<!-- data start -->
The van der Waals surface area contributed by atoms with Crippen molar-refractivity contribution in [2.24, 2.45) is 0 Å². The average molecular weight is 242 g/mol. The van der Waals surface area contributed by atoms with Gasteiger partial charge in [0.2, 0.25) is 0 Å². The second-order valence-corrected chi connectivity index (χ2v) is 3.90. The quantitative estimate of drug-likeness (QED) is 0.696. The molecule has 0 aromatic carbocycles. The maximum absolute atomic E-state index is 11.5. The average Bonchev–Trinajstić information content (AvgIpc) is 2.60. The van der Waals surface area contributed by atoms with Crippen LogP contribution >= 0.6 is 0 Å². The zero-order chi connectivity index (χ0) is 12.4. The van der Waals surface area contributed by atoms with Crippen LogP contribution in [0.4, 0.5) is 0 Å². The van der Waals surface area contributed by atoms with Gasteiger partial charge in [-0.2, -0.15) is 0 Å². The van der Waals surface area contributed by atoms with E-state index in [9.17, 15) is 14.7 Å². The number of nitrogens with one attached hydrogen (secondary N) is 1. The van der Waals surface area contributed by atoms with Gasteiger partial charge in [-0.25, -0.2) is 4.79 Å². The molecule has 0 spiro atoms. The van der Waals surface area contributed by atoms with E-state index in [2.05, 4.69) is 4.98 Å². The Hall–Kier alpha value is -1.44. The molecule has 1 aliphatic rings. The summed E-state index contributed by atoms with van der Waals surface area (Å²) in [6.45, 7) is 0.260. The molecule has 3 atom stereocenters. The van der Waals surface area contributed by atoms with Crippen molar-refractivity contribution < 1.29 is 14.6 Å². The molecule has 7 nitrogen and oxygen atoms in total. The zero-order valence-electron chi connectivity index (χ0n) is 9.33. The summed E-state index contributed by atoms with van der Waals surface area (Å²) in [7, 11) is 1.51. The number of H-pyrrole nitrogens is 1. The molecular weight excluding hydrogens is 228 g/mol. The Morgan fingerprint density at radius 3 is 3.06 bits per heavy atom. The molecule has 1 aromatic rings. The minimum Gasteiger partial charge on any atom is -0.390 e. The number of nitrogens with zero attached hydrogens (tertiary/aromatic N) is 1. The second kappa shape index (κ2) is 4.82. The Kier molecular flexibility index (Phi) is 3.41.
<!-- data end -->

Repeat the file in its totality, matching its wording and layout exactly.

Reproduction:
The van der Waals surface area contributed by atoms with Crippen molar-refractivity contribution in [2.24, 2.45) is 0 Å². The average molecular weight is 242 g/mol. The van der Waals surface area contributed by atoms with Gasteiger partial charge in [0.2, 0.25) is 0 Å². The second-order valence-corrected chi connectivity index (χ2v) is 3.90. The quantitative estimate of drug-likeness (QED) is 0.696. The molecule has 0 aromatic carbocycles. The maximum absolute atomic E-state index is 11.5. The average Bonchev–Trinajstić information content (AvgIpc) is 2.60. The van der Waals surface area contributed by atoms with Crippen LogP contribution >= 0.6 is 0 Å². The zero-order chi connectivity index (χ0) is 12.4. The van der Waals surface area contributed by atoms with Crippen LogP contribution in [0.4, 0.5) is 0 Å². The van der Waals surface area contributed by atoms with Gasteiger partial charge in [-0.2, -0.15) is 0 Å². The van der Waals surface area contributed by atoms with E-state index in [9.17, 15) is 14.7 Å². The number of nitrogens with one attached hydrogen (secondary N) is 1. The van der Waals surface area contributed by atoms with Gasteiger partial charge in [-0.25, -0.2) is 4.79 Å². The molecule has 0 spiro atoms. The van der Waals surface area contributed by atoms with E-state index in [2.05, 4.69) is 4.98 Å². The Hall–Kier alpha value is -1.44. The molecule has 1 aliphatic rings. The summed E-state index contributed by atoms with van der Waals surface area (Å²) in [6.45, 7) is 0.260. The molecule has 3 atom stereocenters. The van der Waals surface area contributed by atoms with Crippen molar-refractivity contribution < 1.29 is 14.6 Å². The molecule has 7 nitrogen and oxygen atoms in total. The zero-order valence-electron chi connectivity index (χ0n) is 9.33. The summed E-state index contributed by atoms with van der Waals surface area (Å²) in [7, 11) is 1.51. The number of H-pyrrole nitrogens is 1. The molecular weight excluding hydrogens is 228 g/mol. The Morgan fingerprint density at radius 3 is 3.06 bits per heavy atom. The molecule has 1 aromatic rings. The minimum Gasteiger partial charge on any atom is -0.390 e. The number of nitrogens with zero attached hydrogens (tertiary/aromatic N) is 1. The second kappa shape index (κ2) is 4.82. The Kier molecular flexibility index (Phi) is 3.41.